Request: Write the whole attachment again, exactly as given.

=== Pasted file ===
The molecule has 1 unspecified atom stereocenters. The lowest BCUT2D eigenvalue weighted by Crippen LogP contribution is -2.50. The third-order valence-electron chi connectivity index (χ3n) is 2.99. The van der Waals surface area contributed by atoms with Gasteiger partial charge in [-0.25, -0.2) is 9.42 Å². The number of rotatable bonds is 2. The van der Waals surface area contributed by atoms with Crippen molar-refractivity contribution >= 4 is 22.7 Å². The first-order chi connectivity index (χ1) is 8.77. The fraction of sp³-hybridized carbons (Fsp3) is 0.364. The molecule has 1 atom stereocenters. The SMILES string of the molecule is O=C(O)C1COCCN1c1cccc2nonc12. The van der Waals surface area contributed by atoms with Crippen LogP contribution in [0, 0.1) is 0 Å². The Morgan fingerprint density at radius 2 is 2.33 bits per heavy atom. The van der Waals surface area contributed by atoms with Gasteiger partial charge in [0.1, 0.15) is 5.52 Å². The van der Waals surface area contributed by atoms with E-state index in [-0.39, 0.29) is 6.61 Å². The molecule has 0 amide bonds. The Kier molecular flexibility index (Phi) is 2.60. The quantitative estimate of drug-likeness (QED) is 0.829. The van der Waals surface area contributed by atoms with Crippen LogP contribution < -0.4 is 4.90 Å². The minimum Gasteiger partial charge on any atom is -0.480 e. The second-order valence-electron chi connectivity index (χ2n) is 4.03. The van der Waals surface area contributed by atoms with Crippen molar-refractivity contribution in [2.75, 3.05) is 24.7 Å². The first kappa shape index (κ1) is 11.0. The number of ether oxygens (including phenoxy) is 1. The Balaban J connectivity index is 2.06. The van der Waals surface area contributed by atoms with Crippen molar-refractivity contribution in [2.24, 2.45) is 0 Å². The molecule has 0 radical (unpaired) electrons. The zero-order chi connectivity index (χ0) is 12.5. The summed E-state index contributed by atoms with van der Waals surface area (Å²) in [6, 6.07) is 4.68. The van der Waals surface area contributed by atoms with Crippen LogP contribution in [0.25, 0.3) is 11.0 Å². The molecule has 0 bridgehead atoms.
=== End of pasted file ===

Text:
The molecule has 1 unspecified atom stereocenters. The lowest BCUT2D eigenvalue weighted by Crippen LogP contribution is -2.50. The third-order valence-electron chi connectivity index (χ3n) is 2.99. The van der Waals surface area contributed by atoms with Gasteiger partial charge in [-0.25, -0.2) is 9.42 Å². The number of rotatable bonds is 2. The van der Waals surface area contributed by atoms with Crippen molar-refractivity contribution >= 4 is 22.7 Å². The first-order chi connectivity index (χ1) is 8.77. The fraction of sp³-hybridized carbons (Fsp3) is 0.364. The molecule has 1 atom stereocenters. The SMILES string of the molecule is O=C(O)C1COCCN1c1cccc2nonc12. The van der Waals surface area contributed by atoms with Crippen LogP contribution in [0, 0.1) is 0 Å². The Morgan fingerprint density at radius 2 is 2.33 bits per heavy atom. The van der Waals surface area contributed by atoms with Gasteiger partial charge in [0.1, 0.15) is 5.52 Å². The van der Waals surface area contributed by atoms with E-state index in [-0.39, 0.29) is 6.61 Å². The molecule has 0 amide bonds. The Kier molecular flexibility index (Phi) is 2.60. The quantitative estimate of drug-likeness (QED) is 0.829. The van der Waals surface area contributed by atoms with Crippen LogP contribution < -0.4 is 4.90 Å². The minimum Gasteiger partial charge on any atom is -0.480 e. The second-order valence-electron chi connectivity index (χ2n) is 4.03. The van der Waals surface area contributed by atoms with Crippen molar-refractivity contribution in [2.75, 3.05) is 24.7 Å². The first kappa shape index (κ1) is 11.0. The number of ether oxygens (including phenoxy) is 1. The Balaban J connectivity index is 2.06. The van der Waals surface area contributed by atoms with Crippen molar-refractivity contribution in [2.24, 2.45) is 0 Å². The molecule has 0 radical (unpaired) electrons. The zero-order chi connectivity index (χ0) is 12.5. The summed E-state index contributed by atoms with van der Waals surface area (Å²) in [6, 6.07) is 4.68. The van der Waals surface area contributed by atoms with Crippen LogP contribution in [0.25, 0.3) is 11.0 Å². The molecule has 0 bridgehead atoms.